Saddam's Chemical Attacks On Iran 'Aided By US'

Saddam's Chemical Attacks On Iran 'Aided By US'

Recently declassified CIA files show the US knew that Iraq was using chemical weapons in the 1980s, but did nothing to stop Saddam Hussein, a report says.

At one point during the Iran-Iraq war, the US even shared intelligence with Baghdad that it knew would lead to a chemical attack, Foreign Policy magazine claimed.

The report comes as President Barack Obama is considering how to respond to an alleged chemical attack by Bashar al Assad's regime against Syrian rebels.

According to the journal, Washington knew that Iraq was using chemical weapons but hid that evidence at a time when Iran, President Ronald Reagan’s archenemy, was trying to prove it at the UN.

Foreign Policy cited interviews with former intelligence operatives and CIA documents uncovered amid other declassified material at the National Archives in College Park, Maryland.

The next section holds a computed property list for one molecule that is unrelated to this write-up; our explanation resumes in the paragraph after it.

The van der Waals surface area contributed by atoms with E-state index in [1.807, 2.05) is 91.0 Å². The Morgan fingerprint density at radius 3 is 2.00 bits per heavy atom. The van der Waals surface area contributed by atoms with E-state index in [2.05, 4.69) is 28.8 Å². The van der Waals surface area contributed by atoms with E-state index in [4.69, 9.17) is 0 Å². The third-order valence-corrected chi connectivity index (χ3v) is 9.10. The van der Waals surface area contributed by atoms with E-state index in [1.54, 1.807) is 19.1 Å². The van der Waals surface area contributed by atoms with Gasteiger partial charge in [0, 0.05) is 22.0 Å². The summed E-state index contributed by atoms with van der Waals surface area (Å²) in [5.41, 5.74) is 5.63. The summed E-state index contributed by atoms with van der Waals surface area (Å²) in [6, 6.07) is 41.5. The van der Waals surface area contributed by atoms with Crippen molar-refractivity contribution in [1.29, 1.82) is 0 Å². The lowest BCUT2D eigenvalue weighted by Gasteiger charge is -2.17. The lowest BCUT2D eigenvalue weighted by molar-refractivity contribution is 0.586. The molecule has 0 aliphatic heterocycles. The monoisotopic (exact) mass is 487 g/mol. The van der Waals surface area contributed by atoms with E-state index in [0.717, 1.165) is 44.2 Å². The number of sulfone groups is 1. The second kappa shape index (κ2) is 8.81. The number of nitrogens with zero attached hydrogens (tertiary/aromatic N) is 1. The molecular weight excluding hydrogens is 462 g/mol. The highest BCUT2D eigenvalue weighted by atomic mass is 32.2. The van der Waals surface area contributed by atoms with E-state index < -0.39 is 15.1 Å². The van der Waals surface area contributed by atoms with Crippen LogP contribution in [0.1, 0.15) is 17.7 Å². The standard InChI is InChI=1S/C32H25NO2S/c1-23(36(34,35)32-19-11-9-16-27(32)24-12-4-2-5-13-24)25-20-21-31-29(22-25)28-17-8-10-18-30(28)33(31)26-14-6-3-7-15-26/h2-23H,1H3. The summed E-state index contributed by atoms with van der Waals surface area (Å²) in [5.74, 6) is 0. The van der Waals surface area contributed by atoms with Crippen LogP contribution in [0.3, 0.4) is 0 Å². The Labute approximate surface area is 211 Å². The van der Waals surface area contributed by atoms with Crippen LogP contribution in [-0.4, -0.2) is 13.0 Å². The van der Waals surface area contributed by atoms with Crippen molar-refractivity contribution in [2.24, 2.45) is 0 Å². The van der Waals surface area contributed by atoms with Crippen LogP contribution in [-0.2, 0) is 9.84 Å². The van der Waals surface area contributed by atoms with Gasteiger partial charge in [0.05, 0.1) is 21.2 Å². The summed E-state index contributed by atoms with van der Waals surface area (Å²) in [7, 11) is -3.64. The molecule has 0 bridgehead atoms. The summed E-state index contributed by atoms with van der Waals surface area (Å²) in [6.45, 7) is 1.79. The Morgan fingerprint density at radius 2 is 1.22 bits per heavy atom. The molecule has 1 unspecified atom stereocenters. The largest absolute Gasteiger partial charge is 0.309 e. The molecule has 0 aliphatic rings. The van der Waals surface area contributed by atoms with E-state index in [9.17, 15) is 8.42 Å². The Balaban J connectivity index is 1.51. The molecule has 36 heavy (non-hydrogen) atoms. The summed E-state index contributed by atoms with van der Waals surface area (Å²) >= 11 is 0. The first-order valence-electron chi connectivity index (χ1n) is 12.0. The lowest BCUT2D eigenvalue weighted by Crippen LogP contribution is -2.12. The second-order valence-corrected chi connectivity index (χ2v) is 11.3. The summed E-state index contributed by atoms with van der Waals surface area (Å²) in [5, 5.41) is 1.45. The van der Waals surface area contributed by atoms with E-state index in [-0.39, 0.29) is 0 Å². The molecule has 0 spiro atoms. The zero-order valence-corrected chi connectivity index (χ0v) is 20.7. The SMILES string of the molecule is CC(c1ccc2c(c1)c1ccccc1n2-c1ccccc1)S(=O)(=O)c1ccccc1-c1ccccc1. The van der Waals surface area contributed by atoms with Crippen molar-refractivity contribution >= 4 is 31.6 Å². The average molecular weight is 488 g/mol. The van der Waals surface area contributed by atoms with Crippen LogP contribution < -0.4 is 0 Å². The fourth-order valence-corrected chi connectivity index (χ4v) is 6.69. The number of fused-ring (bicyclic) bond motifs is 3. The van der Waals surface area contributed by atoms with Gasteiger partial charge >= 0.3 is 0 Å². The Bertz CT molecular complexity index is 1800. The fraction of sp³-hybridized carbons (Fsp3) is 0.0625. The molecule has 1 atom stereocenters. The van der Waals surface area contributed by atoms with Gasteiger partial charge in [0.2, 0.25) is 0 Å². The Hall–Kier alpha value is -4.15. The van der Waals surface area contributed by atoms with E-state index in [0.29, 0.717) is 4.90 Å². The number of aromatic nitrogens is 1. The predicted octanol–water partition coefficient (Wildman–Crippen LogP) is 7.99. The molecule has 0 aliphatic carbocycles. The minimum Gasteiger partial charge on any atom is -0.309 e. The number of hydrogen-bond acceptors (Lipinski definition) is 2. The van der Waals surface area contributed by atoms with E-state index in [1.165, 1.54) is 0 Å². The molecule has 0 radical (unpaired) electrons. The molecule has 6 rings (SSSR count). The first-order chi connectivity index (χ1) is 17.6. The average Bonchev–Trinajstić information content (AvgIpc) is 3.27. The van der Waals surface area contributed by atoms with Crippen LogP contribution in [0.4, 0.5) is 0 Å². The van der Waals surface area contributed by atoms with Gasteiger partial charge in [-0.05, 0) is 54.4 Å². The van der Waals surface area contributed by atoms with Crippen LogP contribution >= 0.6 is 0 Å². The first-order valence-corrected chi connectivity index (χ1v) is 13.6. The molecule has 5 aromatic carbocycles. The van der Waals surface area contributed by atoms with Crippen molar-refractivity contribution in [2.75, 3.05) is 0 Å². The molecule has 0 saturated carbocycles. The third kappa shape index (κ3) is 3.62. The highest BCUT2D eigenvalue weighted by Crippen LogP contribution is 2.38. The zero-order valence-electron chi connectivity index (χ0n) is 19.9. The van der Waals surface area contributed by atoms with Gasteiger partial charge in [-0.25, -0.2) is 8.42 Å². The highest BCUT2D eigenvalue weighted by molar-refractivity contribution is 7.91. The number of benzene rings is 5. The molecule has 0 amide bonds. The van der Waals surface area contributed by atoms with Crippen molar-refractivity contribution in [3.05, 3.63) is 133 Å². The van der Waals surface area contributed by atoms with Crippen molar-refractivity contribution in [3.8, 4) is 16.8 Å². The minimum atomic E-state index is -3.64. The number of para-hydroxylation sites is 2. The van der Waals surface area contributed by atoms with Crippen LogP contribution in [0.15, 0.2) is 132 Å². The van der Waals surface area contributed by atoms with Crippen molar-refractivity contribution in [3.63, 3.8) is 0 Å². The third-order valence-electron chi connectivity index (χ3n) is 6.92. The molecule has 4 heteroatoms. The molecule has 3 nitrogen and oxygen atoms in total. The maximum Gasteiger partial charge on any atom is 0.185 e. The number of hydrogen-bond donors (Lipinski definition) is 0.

"They are tantamount to an official American admission of complicity in some of the most gruesome chemical weapons attacks ever launched," the journal wrote.

There was no comment from the CIA.

Iraq began using mustard gas in 1983.

Retired Air Force Colonel Rick Francona, who was a military attache in Baghdad in 1988, told Foreign Policy that he first became aware of Iraq's use of chemical weapons against Iran in 1984.

The report said top US officials were regularly informed over the nerve gas attacks, but did nothing to prevent them or make them public.

"The Iraqis never told us that they intended to use nerve gas. They didn't have to. We already knew," Mr Francona is quoted as saying.

Years later, in 1987, the US shared information with Baghdad about Iran's military positions, the report says.

The use of chemical weapons in war is banned under the Geneva Protocol of 1925, which the US has ratified.

Hundreds are believed to have died in the alleged Syria attack earlier this month.